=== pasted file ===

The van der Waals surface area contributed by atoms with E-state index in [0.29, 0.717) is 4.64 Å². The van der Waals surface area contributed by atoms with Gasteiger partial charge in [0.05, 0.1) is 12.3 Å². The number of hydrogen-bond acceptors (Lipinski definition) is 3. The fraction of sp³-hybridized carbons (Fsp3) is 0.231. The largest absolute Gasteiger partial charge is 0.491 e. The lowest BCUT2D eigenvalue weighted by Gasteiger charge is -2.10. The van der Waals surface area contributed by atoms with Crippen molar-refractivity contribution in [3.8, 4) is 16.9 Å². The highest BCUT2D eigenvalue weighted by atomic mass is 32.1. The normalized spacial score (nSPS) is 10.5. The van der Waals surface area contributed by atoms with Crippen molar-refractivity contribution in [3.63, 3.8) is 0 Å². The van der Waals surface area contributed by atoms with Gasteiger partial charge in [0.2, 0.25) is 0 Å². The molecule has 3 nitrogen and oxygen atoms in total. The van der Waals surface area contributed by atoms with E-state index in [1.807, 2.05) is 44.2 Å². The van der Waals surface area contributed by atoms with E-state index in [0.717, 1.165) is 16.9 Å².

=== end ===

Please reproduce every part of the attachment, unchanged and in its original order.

The van der Waals surface area contributed by atoms with E-state index in [0.29, 0.717) is 4.64 Å². The van der Waals surface area contributed by atoms with Gasteiger partial charge in [0.05, 0.1) is 12.3 Å². The number of hydrogen-bond acceptors (Lipinski definition) is 3. The fraction of sp³-hybridized carbons (Fsp3) is 0.231. The largest absolute Gasteiger partial charge is 0.491 e. The lowest BCUT2D eigenvalue weighted by Gasteiger charge is -2.10. The van der Waals surface area contributed by atoms with Crippen molar-refractivity contribution in [3.8, 4) is 16.9 Å². The highest BCUT2D eigenvalue weighted by atomic mass is 32.1. The normalized spacial score (nSPS) is 10.5. The van der Waals surface area contributed by atoms with Crippen molar-refractivity contribution in [3.63, 3.8) is 0 Å². The van der Waals surface area contributed by atoms with Gasteiger partial charge in [0.2, 0.25) is 0 Å². The molecule has 3 nitrogen and oxygen atoms in total. The van der Waals surface area contributed by atoms with E-state index in [1.807, 2.05) is 44.2 Å². The van der Waals surface area contributed by atoms with E-state index in [0.717, 1.165) is 16.9 Å².